Article  CAS  PubMed  Google Scholar 

  7. Willer CJ, Li Y, Abecasis GR. Metal: fast and efficient meta-analysis of genomewide association scans. Bioinformatics. 2010; 26(17):2190–1.

    Article  CAS  PubMed  PubMed Central  Google Scholar 

  8. Mägi R, Morris AP. Gwama: software for genome-wide association meta-analysis. BMC Bioinformatics. 2010; 11(1):288.

    Article  PubMed  PubMed Central  Google Scholar 

  9. Lunetta KL. Methods for meta-analysis of genetic data. Curr Protoc Human Genet. 2013; 77(1):1–24.

    Google Scholar 

  10. Cantor RM, Lange K, Sinsheimer JS. Prioritizing gwas results: a review of statistical methods and recommendations for their application. Am J Hum Genet. 2010; 86(1):6–22.

    Article  CAS  PubMed  PubMed Central  Google Scholar 

  11. de Vlaming R, Okbay A, Rietveld CA, Johannesson M, Magnusson PK, Uitterlinden AG, van Rooij FJ, Hofman A, Groenen PJ, Thurik AR, et al.Meta-gwas accuracy and power (metagap) calculator shows that hiding heritability is partially due to imperfect genetic correlations across studies. PLoS Genet. 2017; 13(1):e1006495.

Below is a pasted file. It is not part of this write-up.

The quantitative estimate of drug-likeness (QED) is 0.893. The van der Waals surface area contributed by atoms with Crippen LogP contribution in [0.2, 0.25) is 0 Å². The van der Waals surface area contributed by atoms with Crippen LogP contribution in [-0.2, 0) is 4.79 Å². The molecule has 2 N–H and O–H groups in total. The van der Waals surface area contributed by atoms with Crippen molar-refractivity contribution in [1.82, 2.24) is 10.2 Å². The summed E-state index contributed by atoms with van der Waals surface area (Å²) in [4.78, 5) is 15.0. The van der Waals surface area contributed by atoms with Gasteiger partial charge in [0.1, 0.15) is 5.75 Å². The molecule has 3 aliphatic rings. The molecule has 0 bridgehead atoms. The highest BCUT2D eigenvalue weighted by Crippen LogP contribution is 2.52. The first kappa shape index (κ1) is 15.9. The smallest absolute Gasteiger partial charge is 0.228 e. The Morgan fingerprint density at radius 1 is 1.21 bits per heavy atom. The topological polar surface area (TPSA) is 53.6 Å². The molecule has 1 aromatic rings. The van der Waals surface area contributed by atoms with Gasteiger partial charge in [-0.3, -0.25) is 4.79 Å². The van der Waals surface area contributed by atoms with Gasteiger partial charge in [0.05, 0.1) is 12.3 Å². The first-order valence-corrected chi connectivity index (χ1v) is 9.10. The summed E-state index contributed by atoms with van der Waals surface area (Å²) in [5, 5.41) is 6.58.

Article  PubMed  PubMed Central  Google Scholar 

  12. Gentry C. Fully homomorphic encryption using ideal lattices. In: Proceedings of the Forty-first Annual ACM Symposium on Theory of Computing: 2009. p. 169–78.

  13. Cramer R, Damgård IB, Nielsen JB. Secure Multiparty Computation and Secret Sharing. Cambridge: Cambridge University Press; 2015.

    Book  Google Scholar 

  14. McMahan B, Moore E, Ramage D, Hampson S, y Arcas BA. Communication-efficient learning of deep networks from decentralized data. In: Artificial Intelligence and Statistics. Fort Lauderdale: PMLR: 2017. p. 1273–82.

    Google Scholar 

  15. Konečnỳ J, McMahan HB, Yu FX, Richtárik P, Suresh AT, Bacon D. Federated learning: Strategies for improving communication efficiency. arXiv preprint arXiv:1610.05492. 2016.

  16. Shamir A. How to share a secret. Commun ACM. 1979; 22(11):612–3.

    Article  Google Scholar 

  17. Kamm L, Bogdanov D, Laur S, Vilo J. A new way to protect privacy in large-scale genome-wide association studies. Bioinformatics. 2013; 29(7):886–93.

    Article  CAS  PubMed  PubMed Central  Google Scholar 

  18. Cho H, Wu DJ, Berger B. Secure genome-wide association analysis using multiparty computation. Nat Biotechnol. 2018; 36(6):547–51.

    Article  CAS  PubMed  PubMed Central  Google Scholar 

  19. Shi H, Jiang C, Dai W, Jiang X, Tang Y, Ohno-Machado L, Wang S. Secure multi-party computation grid logistic regression (smac-glore). BMC Med Inf Dec Making. 2016; 16(3):89.

    Article  Google Scholar 

  20. Constable SD, Tang Y, Wang S, Jiang X, Chapin S. Privacy-preserving gwas analysis on federated genomic datasets. BMC Med Inf Dec Making. 2015; 15:1–9.

    Google Scholar 

  21. Alexandru AB, Pappas GJ. Secure multi-party computation for cloud-based control. In: Privacy in Dynamical Systems. Singapore: Springer: 2020. p. 179–207.